Needless to say some of us retired folks who actually had to work 25-30 cases per month had a good laugh at that one!


“ — the city’s property crime rate has remained relatively consistent for the past three decades. It spikes up sporadically, before returning to a baseline of about 7,500 crimes per 100,000 people.”

I didn’t like this comment in the story by Council President Stuckart:

“City Council President Ben Stuckart points to the more decentralized precinct model, increased funding for the Community Oriented Policing Services (C.O.P.S.) program, and the decision to hire more police officers as possible reasons for the improvement.”

Obviously Council President Stuckart has been programed into the SPD public face in despite of the fact that many retired cops other than myself have made every effort to bring him and other CC Members up to speed about what is going on at SPD. But the fact is, law enforcement can sell politicians almost anything as long as it sounds good, makes them look good, and the risk of facts and data being checked or investigated is close to nil.

Here is some more interesting stuff to compare.

This should be interesting, and seems to go along the lines of fixing something, even if the fix actually, lies with the fixing the organization, means to throw more money at the perceived problem, why not…it isn’t theirs.


About our wonderful Hillyard Precinct.

As a note of caution I had to hurry through this data because of another story I’m working on, so make sure you check my numbers and please bring any mistakes to my attention. Also please keep in mind I hate easily manipulated CompStat Data, but it is SPD’s own, so I’ll use it. I didn’t do the Downtown Precinct but it looks like the same story there.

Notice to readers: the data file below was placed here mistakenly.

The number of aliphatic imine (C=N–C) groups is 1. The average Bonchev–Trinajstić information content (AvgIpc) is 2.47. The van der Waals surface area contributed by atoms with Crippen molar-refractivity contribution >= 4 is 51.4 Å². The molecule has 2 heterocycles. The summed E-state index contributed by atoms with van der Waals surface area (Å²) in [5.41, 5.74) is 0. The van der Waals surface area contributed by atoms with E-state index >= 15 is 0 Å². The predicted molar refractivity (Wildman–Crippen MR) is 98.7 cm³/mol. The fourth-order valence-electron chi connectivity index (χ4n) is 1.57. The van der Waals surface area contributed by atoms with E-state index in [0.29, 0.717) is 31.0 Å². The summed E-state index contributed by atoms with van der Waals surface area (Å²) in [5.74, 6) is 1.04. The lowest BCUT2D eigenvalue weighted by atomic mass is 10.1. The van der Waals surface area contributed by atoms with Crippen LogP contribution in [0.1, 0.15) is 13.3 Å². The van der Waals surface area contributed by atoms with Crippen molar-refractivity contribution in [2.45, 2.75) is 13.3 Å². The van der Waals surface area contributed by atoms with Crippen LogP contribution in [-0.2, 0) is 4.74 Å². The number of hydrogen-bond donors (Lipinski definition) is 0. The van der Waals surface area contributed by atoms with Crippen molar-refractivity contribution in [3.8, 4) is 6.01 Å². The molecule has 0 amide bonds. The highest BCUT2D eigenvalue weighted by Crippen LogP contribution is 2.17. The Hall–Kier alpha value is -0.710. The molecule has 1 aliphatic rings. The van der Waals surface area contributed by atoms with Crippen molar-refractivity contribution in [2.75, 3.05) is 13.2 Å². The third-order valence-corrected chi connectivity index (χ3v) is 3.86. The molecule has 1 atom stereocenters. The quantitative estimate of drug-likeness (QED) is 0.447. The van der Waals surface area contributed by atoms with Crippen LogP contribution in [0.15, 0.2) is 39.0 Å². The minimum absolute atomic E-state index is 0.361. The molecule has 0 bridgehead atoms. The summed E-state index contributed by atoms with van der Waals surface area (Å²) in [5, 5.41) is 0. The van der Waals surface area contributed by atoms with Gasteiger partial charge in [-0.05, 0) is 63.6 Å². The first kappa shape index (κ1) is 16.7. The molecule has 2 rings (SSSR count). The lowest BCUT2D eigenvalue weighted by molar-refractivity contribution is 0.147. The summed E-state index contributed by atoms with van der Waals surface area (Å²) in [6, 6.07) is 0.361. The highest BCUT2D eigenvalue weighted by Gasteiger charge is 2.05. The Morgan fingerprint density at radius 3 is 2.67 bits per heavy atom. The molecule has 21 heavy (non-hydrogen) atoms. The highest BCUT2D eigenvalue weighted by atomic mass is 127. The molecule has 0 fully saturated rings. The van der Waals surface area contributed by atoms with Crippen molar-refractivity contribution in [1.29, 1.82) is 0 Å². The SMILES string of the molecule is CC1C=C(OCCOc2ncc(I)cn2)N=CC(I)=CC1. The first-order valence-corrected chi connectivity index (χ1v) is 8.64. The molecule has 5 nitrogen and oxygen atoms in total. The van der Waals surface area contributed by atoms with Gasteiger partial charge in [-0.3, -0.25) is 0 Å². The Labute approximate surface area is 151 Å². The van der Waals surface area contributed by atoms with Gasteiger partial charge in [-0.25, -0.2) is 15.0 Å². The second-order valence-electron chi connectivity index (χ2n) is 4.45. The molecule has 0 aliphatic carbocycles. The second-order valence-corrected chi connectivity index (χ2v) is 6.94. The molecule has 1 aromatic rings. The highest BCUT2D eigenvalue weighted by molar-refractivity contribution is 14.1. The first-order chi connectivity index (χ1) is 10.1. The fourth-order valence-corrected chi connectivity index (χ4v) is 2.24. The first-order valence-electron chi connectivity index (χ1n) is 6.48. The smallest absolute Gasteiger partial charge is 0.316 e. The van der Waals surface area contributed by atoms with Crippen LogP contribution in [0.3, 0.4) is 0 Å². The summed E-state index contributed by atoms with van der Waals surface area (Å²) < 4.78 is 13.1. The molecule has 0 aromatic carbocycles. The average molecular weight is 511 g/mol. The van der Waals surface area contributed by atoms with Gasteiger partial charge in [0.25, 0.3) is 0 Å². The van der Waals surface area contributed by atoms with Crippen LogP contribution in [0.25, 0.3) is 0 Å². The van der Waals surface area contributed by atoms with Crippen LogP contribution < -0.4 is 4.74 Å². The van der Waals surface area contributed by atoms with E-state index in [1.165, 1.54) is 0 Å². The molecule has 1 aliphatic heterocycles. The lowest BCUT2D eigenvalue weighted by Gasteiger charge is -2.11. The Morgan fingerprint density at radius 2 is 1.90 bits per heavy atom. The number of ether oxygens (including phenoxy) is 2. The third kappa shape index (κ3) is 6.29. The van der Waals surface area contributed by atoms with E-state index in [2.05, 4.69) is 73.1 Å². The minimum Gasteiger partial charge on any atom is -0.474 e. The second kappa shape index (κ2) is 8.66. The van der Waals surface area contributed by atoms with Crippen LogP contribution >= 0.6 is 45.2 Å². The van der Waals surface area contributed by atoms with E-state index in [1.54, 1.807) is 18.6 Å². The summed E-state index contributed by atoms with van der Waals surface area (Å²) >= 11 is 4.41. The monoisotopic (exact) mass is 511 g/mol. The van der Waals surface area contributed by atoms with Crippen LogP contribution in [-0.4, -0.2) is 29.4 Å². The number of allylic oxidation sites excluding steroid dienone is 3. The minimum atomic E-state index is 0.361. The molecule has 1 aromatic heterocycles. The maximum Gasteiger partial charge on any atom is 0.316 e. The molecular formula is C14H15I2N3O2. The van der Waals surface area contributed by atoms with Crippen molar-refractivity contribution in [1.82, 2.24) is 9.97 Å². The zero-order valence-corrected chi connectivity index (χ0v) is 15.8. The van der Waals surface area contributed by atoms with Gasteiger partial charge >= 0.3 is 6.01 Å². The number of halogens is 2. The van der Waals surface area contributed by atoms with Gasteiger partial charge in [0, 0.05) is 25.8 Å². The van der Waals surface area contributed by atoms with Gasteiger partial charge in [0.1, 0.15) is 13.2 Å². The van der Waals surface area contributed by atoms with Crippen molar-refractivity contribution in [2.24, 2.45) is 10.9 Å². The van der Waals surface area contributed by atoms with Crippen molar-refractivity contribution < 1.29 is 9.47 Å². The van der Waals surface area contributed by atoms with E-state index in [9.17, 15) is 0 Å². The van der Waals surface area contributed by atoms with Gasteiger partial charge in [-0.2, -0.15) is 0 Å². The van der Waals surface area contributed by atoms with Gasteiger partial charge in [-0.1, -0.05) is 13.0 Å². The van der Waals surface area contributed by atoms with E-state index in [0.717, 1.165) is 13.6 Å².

For cases like this I prefer to use the actual numbers rather than percentages because I feel it gives a clearer picture. So here you go, and you can make your own call.

Northeast District (P4) Hillyard Precinct


Thus far in 2016 over approximately a 9-month period there has been an INCREASE of 56 Part 1 Property Crime Cases Reported to SPD in the Hillyard District (P4). If the average of approximately 177 reported cases per month established during this period continues SPD would end up with a year-end DECREASE from 2015 of 120 Part 1 Property Crime Cases in the Hillyard District(P4) for 2016. I must point out that Dennis Walters is correct when he states:

“It spikes up sporadically, before returning to a baseline”

So it is hard to say what the final figures will show, law enforcement data fluctuates month to month. But if that data does demonstrate a significant increase, or even if it doesn’t, the City Council should start asking the proper questions during the budget process.